Exercise wraps up

Along the coast from the Northern Territory to NSW, the dust settled and members of international forces started to catch their breath as Exercise Talisman Sabre 2021 (TS21) on July 31 drew to a close.

CAPTION: Army Captain Samuel O’Neal, centre, RAAF Flying Officer Kristian Henderson and RAN Leading Seaman Medic Erika Birkefeld on board HMAS Canberra during Exercise Talisman Sabre 2021. Photo by Leading Seaman Sittichai Sakonpoonpol.

Seven nations sent military forces to test their abilities to operate together across the traditional operating domains of sea, land, and air, as well as on the new frontiers of information/cyber and space.

While COVID-19 reduced personnel numbers, it added to the complexity and the ability of all nations to plan complicated manoeuvres while protecting the health and safety of their forces.

This year’s exercise included some of the most realistic and challenging training activities yet, spreading even further across Queensland than in previous years.

Nearly 17,000 personnel from Australia, the United States, Canada, Japan, the Republic of Korea, New Zealand and the United Kingdom worked, trained and fought side by side.

In the first few days of the exercise, each nation focused on foundational training to get the multinational forces reading from the same playbook.

Sailors, soldiers, and aviators of each nation made brief introductions, brushed up on their tactics and skills and took the first steps on what would become a steep learning experience.

Within days, they were live-firing – a symbol of the action set to play out on the battlefield.

In a first for Australia, the US Army launched the MIM-104 Patriot surface-to-air missiles at the Shoalwater Bay Training Area on July 16.

The next two days involved a barrage of munitions from land, air, and sea, culminating in an awesome display by the US High Mobility Artillery Rocket System (HIMARS).

Not only spectacular to watch, the live-fire activities ultimately showed that the forces of the seven nations could operate as one to produce a coordinated and staggering result.

Things ramped up again in the second week with the collective training; engineers paired with infantry, explosive detection dogs alongside amphibious elements; and special forces worked in the air and in the shadows.

As the complexity of each event built, so did the threat scenario.

The urban operations training facility within the Townsville Field Training Area hummed.

It is a series of structures built for soldiers to fight through the streets and buildings of a simulated town.

At sea, the air and maritime assets engaged in high-end warfare training above and below the waves off the Queensland coast.

Meanwhile, a US Air Force B-52 Stratofortress bomber joined the latest Australian aircraft in a simulated long-range strike.

In the third week, the combined forces orchestrated all of these moving pieces in a complex opposed scenario involving real Queensland communities like Bowen, Ingham and Cairns.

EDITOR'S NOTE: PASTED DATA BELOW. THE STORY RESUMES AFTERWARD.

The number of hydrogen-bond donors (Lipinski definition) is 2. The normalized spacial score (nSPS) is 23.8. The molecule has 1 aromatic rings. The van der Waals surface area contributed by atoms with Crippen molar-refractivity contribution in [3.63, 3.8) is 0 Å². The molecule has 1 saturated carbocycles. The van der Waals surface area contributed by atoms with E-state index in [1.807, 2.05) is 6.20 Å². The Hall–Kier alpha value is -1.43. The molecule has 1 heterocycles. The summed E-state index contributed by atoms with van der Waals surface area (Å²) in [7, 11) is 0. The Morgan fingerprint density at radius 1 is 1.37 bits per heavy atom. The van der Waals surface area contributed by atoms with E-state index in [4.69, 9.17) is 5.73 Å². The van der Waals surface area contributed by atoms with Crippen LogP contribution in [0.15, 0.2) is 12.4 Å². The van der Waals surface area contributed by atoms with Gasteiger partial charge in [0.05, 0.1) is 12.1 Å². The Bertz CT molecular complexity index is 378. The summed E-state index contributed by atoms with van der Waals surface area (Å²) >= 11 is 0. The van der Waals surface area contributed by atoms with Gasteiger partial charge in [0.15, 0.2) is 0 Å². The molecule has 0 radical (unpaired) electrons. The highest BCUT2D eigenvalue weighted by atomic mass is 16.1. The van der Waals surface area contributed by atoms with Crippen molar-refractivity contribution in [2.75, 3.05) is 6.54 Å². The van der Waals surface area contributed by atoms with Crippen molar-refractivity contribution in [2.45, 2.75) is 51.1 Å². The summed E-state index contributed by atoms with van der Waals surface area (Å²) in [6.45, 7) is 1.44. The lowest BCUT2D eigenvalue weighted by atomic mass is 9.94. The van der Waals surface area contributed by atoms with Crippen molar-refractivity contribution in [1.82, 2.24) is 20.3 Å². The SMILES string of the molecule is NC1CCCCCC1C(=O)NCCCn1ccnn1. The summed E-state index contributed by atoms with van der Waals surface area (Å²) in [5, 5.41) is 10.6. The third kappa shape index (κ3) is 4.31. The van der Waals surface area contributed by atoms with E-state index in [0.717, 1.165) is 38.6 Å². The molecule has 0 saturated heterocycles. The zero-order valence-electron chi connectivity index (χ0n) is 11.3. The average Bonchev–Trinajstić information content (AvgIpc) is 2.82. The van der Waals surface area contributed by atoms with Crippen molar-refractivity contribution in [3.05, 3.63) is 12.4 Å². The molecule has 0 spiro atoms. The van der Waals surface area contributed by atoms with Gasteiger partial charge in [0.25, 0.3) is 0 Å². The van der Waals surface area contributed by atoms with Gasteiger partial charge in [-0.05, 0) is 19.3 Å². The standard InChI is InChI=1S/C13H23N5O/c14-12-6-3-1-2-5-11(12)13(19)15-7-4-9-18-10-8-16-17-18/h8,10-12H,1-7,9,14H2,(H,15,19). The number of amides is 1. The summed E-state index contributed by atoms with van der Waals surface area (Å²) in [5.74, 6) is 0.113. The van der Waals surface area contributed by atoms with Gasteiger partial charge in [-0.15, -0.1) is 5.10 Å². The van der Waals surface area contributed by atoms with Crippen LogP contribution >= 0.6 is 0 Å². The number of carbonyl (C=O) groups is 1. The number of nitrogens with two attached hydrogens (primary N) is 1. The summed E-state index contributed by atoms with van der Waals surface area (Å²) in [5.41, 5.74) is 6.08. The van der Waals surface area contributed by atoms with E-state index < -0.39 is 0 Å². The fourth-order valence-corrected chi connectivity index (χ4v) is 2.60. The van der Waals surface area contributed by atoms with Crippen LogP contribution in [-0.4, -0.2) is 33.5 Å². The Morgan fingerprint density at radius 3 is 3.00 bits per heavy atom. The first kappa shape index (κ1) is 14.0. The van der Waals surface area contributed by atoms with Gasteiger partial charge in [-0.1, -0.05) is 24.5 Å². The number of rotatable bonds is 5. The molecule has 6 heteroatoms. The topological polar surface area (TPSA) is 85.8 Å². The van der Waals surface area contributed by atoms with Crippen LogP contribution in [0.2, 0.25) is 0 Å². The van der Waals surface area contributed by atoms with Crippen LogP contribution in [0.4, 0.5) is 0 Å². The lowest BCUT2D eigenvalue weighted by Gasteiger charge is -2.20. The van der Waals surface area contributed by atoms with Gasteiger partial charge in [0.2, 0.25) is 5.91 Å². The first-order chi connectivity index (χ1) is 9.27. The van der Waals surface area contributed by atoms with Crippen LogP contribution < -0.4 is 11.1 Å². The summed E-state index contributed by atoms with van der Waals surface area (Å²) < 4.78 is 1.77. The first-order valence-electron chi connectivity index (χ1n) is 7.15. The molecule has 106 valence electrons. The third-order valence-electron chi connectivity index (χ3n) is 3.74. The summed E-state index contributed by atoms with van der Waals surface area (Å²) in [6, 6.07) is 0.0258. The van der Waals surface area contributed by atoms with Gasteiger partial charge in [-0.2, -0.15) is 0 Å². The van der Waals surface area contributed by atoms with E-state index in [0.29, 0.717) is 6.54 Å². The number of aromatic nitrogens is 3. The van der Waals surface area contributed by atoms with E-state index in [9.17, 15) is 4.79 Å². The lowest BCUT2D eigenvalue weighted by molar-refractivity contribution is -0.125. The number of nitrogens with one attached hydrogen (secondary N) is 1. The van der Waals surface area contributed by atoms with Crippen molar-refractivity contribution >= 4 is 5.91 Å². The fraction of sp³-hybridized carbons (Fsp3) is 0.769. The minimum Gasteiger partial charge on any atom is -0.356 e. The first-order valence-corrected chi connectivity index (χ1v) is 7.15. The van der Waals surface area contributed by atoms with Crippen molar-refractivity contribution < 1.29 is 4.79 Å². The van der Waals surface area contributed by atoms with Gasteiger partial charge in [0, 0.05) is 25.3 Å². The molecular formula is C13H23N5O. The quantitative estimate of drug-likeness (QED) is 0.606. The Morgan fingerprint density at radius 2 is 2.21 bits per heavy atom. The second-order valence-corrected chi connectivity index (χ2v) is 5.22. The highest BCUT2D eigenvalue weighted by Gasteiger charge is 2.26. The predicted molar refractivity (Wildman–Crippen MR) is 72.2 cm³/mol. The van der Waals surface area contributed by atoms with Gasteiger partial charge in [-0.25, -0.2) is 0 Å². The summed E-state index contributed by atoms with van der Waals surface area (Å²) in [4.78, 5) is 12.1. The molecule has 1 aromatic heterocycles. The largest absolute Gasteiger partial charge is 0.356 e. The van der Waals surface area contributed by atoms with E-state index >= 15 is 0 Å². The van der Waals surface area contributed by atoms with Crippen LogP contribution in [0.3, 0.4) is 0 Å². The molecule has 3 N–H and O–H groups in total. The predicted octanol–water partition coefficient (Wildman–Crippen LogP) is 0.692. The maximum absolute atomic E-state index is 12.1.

Forces in the community fought their way through a scenario designed to test their skills at the highest level.

For the first time in history, Australian, US, Japanese and UK amphibious forces operated from the same ship.

Inland, Alaskan paratroopers embarked in a C-17A Globemaster in Darwin to drop onto farmland thousands of kilometres away in Charters Towers.

Not to be outdone by their counterparts operating across the physical domains, the cyber and information warfare operators sharpened their skills.

Just like the real world, the exercise scenario was tested through simulated social media and traditional media.

Tactical leaders saw their decisions tested – with their failures tipping social media sentiment towards the opposing force, only to see it swing back again through public support for the mission.

TS21 Exercise Director Air Commodore Stuart Bellingham and his US counterpart Colonel Jerry Hall were at the forefront of the planning and execution of the exercise from its beginning.

Both praised the efforts of all nations involved.

“I’m extremely proud that this year’s Talisman Sabre directly contributed to advancing the vision of a free and open Indo-Pacific region,” Colonel Hall said.

“We want people to be free, we want free trade, to sail, fly anywhere in the Indo-Pacific region without having to worry about the security situation. That is our shared vision and why we work together.”

Air Commodore Bellingham echoed this sentiment, highlighting the big success stories.

“TS21 has been a tremendous success,” he said.

“I applaud what our international forces have been able to accomplish together in the past three weeks.

“I am particularly proud of the many milestones we have achieved this year, including the US Patriot missile launch, the HIMARS tactical airlift, and the first ever employment of the US Space Force in an international exercise.”





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